sonder winter 1710
Within Yorkshire is one castle that was of moderate size—not quite a rival of Castle Stuart but close. Its haunting husk gives the impression that it is too decrepit to use, but wolves of such opinion have never looked within the castle and found the winding staircase that leads into the Dungeon of Yorkshire. Thick stone is slick and the temperature is eerily cold. One's breath fogs within the air and the only light available is that of the torches prepared by the prison guards. Upon the sixth floor is where the first level of usable cells are found. Fitted with iron bars and clasps that can be nudged open and shut with a nose from the outside, early Mainlanders made use of this "cave" for the riff-raff and ne'er-do-well souls.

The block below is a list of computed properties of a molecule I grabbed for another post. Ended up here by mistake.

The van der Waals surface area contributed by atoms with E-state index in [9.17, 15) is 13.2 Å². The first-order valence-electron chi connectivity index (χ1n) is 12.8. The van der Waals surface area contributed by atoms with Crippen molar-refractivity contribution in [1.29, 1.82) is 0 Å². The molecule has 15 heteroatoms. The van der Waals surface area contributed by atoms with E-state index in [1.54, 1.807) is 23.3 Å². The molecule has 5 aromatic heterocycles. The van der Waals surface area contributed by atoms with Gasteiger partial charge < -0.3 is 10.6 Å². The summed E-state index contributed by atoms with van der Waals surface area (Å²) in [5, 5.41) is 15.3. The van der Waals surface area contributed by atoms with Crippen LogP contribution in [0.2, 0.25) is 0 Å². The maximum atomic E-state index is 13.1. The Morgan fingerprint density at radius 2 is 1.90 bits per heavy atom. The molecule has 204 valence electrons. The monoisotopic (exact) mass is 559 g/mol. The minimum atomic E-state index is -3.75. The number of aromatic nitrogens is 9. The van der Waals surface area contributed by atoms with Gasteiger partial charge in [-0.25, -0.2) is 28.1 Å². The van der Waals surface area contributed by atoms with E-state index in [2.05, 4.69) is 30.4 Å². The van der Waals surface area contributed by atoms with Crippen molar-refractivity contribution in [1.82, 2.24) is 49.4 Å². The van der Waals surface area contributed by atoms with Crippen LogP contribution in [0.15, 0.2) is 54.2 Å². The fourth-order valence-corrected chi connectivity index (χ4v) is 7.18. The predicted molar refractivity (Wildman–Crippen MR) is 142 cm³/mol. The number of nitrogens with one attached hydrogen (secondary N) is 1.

It is said that the deeper levels are for torture, and many a prisoner has tried to sleep to the sound of howls and pained whines. The prisoners themselves, even when not deserving of such brutal treatment, see only marginal improvements. They are fed once a day and never let out to exercise—for this is not a place of rehabilitation but of punishment.
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